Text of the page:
The invention further provides a host cell containing the vector. As used herein, the term “host cell” means a unicellular organism or a cell of a multicellular organism that can harbor the vector and allow expression of a polypeptide encoded by the vector. Host cells are known in the art and can be selected based on the particular vector used, required degree of post-translational processing, desired level of expression, and stability of the expressed polypeptide in the host cell. Methods for purifying proteins expressed on a cell surface are well known in the art (see, for example, Thomas et al., Meth. Enzymol. 182:499-520 (Academic Press 1990); Pidgeon et al., Anal. Biochem. 194:163-173 (1991), each of which is incorporated herein by reference).
A nucleic acid molecule of the invention can be detectably labeled and used as a probe or a PCR primer, which can be labeled or unlabeled, as desired. Various moieties are useful as detectable labels, including, for example, radioactive, fluorescent, luminescent, magnetic, paramagnetic or enzymatic labels. Methods for detectably labeling a nucleic acid molecule are well known in the art (see, for example, Sambrook et al., supra, 1989; see, also, Ausubel et al., Current Protocols in Molecular Biology (Green 1995), which is incorporated herein by reference).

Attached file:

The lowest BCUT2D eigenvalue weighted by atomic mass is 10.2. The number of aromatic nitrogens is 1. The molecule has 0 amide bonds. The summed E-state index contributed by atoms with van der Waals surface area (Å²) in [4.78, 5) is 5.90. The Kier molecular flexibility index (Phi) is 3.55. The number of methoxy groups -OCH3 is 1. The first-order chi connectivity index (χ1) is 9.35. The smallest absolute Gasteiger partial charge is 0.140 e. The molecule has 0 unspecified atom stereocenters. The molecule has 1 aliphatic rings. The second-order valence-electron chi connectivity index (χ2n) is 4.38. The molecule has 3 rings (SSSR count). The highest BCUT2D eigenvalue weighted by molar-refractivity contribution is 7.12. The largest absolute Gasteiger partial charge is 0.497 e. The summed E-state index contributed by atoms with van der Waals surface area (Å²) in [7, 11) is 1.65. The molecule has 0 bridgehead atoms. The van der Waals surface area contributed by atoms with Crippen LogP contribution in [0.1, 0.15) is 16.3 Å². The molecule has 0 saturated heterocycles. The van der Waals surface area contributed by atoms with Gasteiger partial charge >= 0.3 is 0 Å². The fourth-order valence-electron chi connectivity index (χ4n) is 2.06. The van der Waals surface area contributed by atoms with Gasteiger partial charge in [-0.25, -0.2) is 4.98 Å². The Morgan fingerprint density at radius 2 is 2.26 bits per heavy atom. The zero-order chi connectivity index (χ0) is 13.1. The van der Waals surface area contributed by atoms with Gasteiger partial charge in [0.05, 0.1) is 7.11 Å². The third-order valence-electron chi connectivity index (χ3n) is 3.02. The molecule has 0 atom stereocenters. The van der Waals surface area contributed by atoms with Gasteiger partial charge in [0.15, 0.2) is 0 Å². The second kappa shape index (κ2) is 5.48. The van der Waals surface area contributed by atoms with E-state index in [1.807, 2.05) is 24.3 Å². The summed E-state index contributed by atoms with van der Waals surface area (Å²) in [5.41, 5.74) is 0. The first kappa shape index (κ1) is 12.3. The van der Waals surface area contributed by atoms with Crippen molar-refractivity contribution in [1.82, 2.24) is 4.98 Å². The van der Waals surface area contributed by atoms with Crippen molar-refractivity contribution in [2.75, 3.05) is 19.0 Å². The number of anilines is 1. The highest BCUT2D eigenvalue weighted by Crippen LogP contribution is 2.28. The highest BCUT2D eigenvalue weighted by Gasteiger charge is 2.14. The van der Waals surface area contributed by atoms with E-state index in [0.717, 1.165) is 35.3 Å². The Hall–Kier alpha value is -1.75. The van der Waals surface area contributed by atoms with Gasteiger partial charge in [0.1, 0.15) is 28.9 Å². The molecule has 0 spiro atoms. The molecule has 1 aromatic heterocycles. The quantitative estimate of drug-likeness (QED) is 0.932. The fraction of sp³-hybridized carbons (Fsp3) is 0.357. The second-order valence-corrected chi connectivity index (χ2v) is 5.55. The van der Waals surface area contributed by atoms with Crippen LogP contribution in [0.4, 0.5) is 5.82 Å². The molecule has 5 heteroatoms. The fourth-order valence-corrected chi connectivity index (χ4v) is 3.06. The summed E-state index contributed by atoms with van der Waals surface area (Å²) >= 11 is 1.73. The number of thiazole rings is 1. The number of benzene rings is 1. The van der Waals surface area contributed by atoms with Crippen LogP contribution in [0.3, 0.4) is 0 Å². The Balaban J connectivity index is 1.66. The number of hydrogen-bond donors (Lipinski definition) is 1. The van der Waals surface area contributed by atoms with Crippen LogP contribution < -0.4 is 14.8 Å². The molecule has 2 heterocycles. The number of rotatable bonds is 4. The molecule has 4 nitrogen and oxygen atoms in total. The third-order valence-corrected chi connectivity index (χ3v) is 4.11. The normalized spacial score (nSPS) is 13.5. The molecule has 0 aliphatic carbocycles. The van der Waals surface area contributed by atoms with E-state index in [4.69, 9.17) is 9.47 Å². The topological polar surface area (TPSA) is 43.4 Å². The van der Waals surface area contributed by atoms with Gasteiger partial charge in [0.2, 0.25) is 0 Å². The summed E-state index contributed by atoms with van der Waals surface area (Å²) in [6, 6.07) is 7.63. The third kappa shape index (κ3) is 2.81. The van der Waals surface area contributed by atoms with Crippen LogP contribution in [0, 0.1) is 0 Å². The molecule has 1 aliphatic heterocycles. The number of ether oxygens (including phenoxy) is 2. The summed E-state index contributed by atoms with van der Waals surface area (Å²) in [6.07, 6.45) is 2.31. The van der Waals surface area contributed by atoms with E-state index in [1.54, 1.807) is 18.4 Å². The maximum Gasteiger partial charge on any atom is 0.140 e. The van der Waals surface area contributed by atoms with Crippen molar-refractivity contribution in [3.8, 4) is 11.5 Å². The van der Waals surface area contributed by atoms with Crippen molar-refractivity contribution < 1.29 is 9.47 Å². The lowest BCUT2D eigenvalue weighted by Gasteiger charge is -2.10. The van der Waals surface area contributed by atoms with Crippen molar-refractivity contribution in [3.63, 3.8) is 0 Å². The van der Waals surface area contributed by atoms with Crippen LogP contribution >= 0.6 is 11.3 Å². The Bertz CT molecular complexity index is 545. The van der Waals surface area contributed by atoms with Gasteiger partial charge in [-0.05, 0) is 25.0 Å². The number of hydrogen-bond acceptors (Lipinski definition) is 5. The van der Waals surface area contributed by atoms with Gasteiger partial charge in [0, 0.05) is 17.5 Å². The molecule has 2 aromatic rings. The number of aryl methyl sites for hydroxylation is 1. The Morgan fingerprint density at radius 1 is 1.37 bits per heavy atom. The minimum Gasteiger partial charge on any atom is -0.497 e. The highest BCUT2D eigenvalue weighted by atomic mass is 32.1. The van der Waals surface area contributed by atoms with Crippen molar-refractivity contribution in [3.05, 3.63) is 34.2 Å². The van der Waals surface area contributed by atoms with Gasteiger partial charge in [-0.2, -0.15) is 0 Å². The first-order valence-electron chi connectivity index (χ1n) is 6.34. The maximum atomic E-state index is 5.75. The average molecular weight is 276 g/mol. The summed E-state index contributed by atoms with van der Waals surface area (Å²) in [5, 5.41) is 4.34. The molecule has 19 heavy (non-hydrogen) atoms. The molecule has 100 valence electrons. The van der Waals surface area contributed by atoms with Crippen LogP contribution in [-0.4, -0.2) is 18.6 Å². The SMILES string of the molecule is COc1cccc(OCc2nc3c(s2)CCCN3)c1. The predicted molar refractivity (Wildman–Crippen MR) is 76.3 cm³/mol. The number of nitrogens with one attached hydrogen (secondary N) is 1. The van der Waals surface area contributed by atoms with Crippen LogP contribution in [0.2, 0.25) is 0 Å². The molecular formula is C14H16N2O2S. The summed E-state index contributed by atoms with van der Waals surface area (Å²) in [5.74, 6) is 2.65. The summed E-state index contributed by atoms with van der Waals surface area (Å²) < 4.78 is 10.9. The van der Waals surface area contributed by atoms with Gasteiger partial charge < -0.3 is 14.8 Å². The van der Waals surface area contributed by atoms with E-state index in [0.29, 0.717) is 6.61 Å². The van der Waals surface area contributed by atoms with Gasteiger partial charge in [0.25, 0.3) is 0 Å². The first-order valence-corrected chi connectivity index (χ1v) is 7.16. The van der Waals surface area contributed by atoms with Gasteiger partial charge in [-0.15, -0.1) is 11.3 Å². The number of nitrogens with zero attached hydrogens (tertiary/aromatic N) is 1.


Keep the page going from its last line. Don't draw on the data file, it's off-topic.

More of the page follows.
The invention provides a nucleic acid molecule that is complementary to a nucleic acid encoding an HNK-1 sulfotransferase. The invention also provides nucleic acids that hybridizes under relatively stringent conditions to a nucleic acid encoding a sulfotransferase. As used herein, the term “relatively stringent hybridization conditions” means conditions that allow hybridization to a nucleic acid molecule encoding a sulfotransferase, but not to a nucleic acid molecule encoding another sulfotransferase. Such conditions can be empirically determined for a nucleic acid molecule that hybridizes to a second nucleic acid molecule encoding a peptide portion of a sulfotransferase, or can be estimated based, for example, on the relative GC:AT content of the hybridizing nucleic acid molecule and the target sequence, length of the hybridizing nucleic acid molecule and number, if any, of mismatches between the hybridizing nucleic acid molecule and the target sequence (see, for example, Sambrook, supra, 1989). An example of a relatively stringent hybridization condition is 0.1×SSPE, 0.1% SDS at 50° C.